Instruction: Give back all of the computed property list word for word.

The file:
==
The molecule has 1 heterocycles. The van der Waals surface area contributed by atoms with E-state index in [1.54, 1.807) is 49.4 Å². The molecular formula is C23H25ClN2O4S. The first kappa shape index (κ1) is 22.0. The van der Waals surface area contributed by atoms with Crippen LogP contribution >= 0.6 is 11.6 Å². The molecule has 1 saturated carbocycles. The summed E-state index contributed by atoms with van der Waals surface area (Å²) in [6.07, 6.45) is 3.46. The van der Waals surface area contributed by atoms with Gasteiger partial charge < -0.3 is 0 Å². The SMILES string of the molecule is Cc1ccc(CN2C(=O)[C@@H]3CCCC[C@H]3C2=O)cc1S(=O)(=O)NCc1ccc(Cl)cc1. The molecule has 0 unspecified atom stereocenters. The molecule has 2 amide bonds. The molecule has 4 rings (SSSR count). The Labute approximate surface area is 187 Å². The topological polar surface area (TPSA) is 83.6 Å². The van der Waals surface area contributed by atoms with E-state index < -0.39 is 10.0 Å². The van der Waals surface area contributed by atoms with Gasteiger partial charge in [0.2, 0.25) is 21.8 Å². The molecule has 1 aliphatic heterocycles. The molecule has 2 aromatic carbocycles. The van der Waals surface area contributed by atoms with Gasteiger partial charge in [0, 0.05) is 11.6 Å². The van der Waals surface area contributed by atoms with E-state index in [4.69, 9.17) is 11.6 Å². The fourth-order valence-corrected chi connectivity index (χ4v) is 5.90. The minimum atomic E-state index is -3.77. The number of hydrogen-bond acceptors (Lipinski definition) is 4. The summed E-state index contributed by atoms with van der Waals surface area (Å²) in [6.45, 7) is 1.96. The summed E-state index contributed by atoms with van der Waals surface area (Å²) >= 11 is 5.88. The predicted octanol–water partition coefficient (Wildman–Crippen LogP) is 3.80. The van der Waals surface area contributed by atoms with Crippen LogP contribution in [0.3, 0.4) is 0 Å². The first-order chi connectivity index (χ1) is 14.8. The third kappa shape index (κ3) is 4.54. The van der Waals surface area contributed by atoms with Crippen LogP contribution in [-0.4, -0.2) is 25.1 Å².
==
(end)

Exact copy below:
The molecule has 1 heterocycles. The van der Waals surface area contributed by atoms with E-state index in [1.54, 1.807) is 49.4 Å². The molecular formula is C23H25ClN2O4S. The first kappa shape index (κ1) is 22.0. The van der Waals surface area contributed by atoms with Crippen LogP contribution >= 0.6 is 11.6 Å². The molecule has 1 saturated carbocycles. The summed E-state index contributed by atoms with van der Waals surface area (Å²) in [6.07, 6.45) is 3.46. The van der Waals surface area contributed by atoms with Gasteiger partial charge < -0.3 is 0 Å². The SMILES string of the molecule is Cc1ccc(CN2C(=O)[C@@H]3CCCC[C@H]3C2=O)cc1S(=O)(=O)NCc1ccc(Cl)cc1. The molecule has 0 unspecified atom stereocenters. The molecule has 2 amide bonds. The molecule has 4 rings (SSSR count). The Labute approximate surface area is 187 Å². The topological polar surface area (TPSA) is 83.6 Å². The van der Waals surface area contributed by atoms with E-state index < -0.39 is 10.0 Å². The van der Waals surface area contributed by atoms with Gasteiger partial charge in [0.2, 0.25) is 21.8 Å². The molecule has 1 aliphatic heterocycles. The molecule has 2 aromatic carbocycles. The van der Waals surface area contributed by atoms with Gasteiger partial charge in [0, 0.05) is 11.6 Å². The van der Waals surface area contributed by atoms with E-state index in [4.69, 9.17) is 11.6 Å². The fourth-order valence-corrected chi connectivity index (χ4v) is 5.90. The minimum atomic E-state index is -3.77. The number of hydrogen-bond acceptors (Lipinski definition) is 4. The summed E-state index contributed by atoms with van der Waals surface area (Å²) in [6.45, 7) is 1.96. The summed E-state index contributed by atoms with van der Waals surface area (Å²) >= 11 is 5.88. The predicted octanol–water partition coefficient (Wildman–Crippen LogP) is 3.80. The van der Waals surface area contributed by atoms with Crippen LogP contribution in [0.3, 0.4) is 0 Å². The first-order chi connectivity index (χ1) is 14.8. The third kappa shape index (κ3) is 4.54. The van der Waals surface area contributed by atoms with Crippen LogP contribution in [-0.4, -0.2) is 25.1 Å².